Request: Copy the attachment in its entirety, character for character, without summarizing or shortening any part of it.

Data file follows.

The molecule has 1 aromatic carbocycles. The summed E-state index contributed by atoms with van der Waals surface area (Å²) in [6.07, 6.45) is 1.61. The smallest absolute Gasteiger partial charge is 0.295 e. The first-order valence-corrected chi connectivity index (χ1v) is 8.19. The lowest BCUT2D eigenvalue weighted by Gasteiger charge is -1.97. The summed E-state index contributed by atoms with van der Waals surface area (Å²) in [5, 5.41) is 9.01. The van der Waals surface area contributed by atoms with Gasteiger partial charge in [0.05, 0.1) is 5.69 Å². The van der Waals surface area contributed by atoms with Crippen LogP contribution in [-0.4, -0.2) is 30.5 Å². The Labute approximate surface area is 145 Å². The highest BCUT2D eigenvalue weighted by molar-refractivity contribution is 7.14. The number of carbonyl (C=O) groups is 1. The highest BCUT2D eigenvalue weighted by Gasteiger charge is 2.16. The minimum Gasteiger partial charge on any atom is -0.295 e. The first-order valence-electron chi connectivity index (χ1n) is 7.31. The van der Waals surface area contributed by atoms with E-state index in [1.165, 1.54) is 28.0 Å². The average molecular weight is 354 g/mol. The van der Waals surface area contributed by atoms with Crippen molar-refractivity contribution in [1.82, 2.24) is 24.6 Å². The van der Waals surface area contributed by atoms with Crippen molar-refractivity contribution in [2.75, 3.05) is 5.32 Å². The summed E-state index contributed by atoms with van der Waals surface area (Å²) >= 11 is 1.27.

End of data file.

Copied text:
The molecule has 1 aromatic carbocycles. The summed E-state index contributed by atoms with van der Waals surface area (Å²) in [6.07, 6.45) is 1.61. The smallest absolute Gasteiger partial charge is 0.295 e. The first-order valence-corrected chi connectivity index (χ1v) is 8.19. The lowest BCUT2D eigenvalue weighted by Gasteiger charge is -1.97. The summed E-state index contributed by atoms with van der Waals surface area (Å²) in [5, 5.41) is 9.01. The van der Waals surface area contributed by atoms with Gasteiger partial charge in [0.05, 0.1) is 5.69 Å². The van der Waals surface area contributed by atoms with Crippen LogP contribution in [-0.4, -0.2) is 30.5 Å². The Labute approximate surface area is 145 Å². The highest BCUT2D eigenvalue weighted by molar-refractivity contribution is 7.14. The number of carbonyl (C=O) groups is 1. The highest BCUT2D eigenvalue weighted by Gasteiger charge is 2.16. The minimum Gasteiger partial charge on any atom is -0.295 e. The first-order valence-electron chi connectivity index (χ1n) is 7.31. The van der Waals surface area contributed by atoms with E-state index in [1.165, 1.54) is 28.0 Å². The average molecular weight is 354 g/mol. The van der Waals surface area contributed by atoms with Crippen molar-refractivity contribution in [1.82, 2.24) is 24.6 Å². The van der Waals surface area contributed by atoms with Crippen molar-refractivity contribution in [2.75, 3.05) is 5.32 Å². The summed E-state index contributed by atoms with van der Waals surface area (Å²) >= 11 is 1.27.